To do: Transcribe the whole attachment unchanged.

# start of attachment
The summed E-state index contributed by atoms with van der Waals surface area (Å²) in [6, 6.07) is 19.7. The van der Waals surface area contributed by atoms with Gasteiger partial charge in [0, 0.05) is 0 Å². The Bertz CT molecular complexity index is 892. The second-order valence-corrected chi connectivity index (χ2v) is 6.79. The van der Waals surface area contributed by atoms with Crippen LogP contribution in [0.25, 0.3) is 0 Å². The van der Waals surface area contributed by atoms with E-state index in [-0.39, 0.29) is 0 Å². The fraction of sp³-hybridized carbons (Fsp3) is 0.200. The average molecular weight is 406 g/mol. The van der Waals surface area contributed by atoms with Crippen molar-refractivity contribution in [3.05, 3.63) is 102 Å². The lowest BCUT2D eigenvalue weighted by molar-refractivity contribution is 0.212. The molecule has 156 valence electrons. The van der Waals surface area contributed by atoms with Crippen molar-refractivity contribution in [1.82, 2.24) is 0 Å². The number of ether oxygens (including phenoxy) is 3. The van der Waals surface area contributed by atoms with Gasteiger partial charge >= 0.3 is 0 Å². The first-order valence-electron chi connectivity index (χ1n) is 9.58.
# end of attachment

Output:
The summed E-state index contributed by atoms with van der Waals surface area (Å²) in [6, 6.07) is 19.7. The van der Waals surface area contributed by atoms with Gasteiger partial charge in [0, 0.05) is 0 Å². The Bertz CT molecular complexity index is 892. The second-order valence-corrected chi connectivity index (χ2v) is 6.79. The van der Waals surface area contributed by atoms with Crippen LogP contribution in [0.25, 0.3) is 0 Å². The van der Waals surface area contributed by atoms with E-state index in [-0.39, 0.29) is 0 Å². The fraction of sp³-hybridized carbons (Fsp3) is 0.200. The average molecular weight is 406 g/mol. The van der Waals surface area contributed by atoms with Crippen molar-refractivity contribution in [3.05, 3.63) is 102 Å². The lowest BCUT2D eigenvalue weighted by molar-refractivity contribution is 0.212. The molecule has 156 valence electrons. The van der Waals surface area contributed by atoms with Crippen molar-refractivity contribution in [1.82, 2.24) is 0 Å². The number of ether oxygens (including phenoxy) is 3. The van der Waals surface area contributed by atoms with Gasteiger partial charge >= 0.3 is 0 Å². The first-order valence-electron chi connectivity index (χ1n) is 9.58.